Tugs, OSVs safer than cargo vessels, but crew believe commercial pressure can still trump safety
Half of all crew members interviewed for a study of international workboat safety said they would compromise safety rather than displease customers or senior management.
But tugs and OSVs generally have better safety and compliance performance than larger cargo vessels, according to the report sponsored by Helm Operations, Victoria, British Columbia, which provides operations and maintenance management software to the international tug and barge industry.
Titled “The Impact of Crew Engagement and Organizational Culture on Maritime Safety in the Workboats and OSV Sectors,” the 118-page paper is touted as the first comprehensive survey of worldwide workboat safety practice. It comes from six months of research by Catherine Austin and Isabelle Rojon of Fathom Maritime Intelligence, a maritime information consulting firm, and primary data collection and analysis by researchers Kate Pike and Emma Broadhurst of Southampton Solent University, both in the United Kingdom.
University researchers Pike and Broadhurst analyzed close to 6,000 accident and casualty reports from 2011 and 2013 in European Union waters or involving EU-flagged vessels. They found most involved general cargo vessels, which also had the most serious occurrences.
“In contrast, tugs and offshore support vessels were involved in comparatively few occurrences and recorded far less fatalities and injuries according to the data, suggesting that their safety performance may be superior to that of other vessel categories, such as cargo and passenger vessels,” the report said.
The analysis used Port State Control (PSC) inspections, looking at reported vessel deficiencies and detentions in port, as an indicator of safety performance, safety culture and crews being engaged in assuring safety. Those inspection regimes are set by memoranda of understanding, or MOUs, regional agreements among maritime nations for setting safety standards.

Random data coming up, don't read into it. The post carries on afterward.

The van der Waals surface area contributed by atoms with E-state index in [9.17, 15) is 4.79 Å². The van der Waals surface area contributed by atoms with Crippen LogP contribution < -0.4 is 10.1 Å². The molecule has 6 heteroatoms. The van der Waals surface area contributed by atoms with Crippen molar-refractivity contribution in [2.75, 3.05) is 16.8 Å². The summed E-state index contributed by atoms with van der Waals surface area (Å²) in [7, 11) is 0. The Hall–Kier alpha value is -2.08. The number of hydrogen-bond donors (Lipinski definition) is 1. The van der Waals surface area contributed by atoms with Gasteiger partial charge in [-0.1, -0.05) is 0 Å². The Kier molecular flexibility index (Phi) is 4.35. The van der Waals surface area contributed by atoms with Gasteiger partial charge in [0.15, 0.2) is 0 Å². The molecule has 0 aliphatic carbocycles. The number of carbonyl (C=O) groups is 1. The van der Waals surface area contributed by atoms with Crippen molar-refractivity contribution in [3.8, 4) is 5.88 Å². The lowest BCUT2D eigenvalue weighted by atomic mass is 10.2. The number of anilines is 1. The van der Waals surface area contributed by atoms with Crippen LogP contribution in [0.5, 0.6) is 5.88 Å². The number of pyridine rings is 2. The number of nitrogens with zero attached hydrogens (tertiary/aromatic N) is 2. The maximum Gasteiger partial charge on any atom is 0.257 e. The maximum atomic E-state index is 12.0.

That number-crunching turned up differences between fleets operating from Atlantic nations and in Asia.
“According to the data analyzed, the vast majority of inspected workboats registered no deficiencies at all or less than five deficiencies. However, when examining on a region-by-region basis the average number of deficiencies per inspected workboat was greater for the Tokyo MOU authorities than for the Paris MOU authorities, which could indicate that vessels operating in waters covered by Tokyo MOU authorities display a lower level of safety culture,” the report said.
A lot of societal and cultural factors could be at play, the report suggests. Those likely include varying degrees of deference to authority – including cultural reluctance to question authority – and less economic security felt by crews from poorer nations. But many mariners worry about the workplace repercussions of being identified with a negative incident. When it comes to reporting non-conformities or other less serious conditions, they can be seen as unnecessarily slowing down business, the report said. “In many situations, seafarers may consider making such reporting unmanly or unprofessional, or associate it with being judged negatively or even being reprimanded,” the report said. Across the board, a majority of 80% felt customer needs and business priorities could trump safety concerns.
Overcoming those worries requires instilling a safety culture of self-regulation, where workers are encourage to be on the lookout for and report potential hazards, the report said: “This entails that if in doubt, safety takes precedence over performance targets.” The crew, captains and others interviewed for the study are all men – indicative of the overwhelmingly male dominated industry. In national origin, 54% were European and 32% American.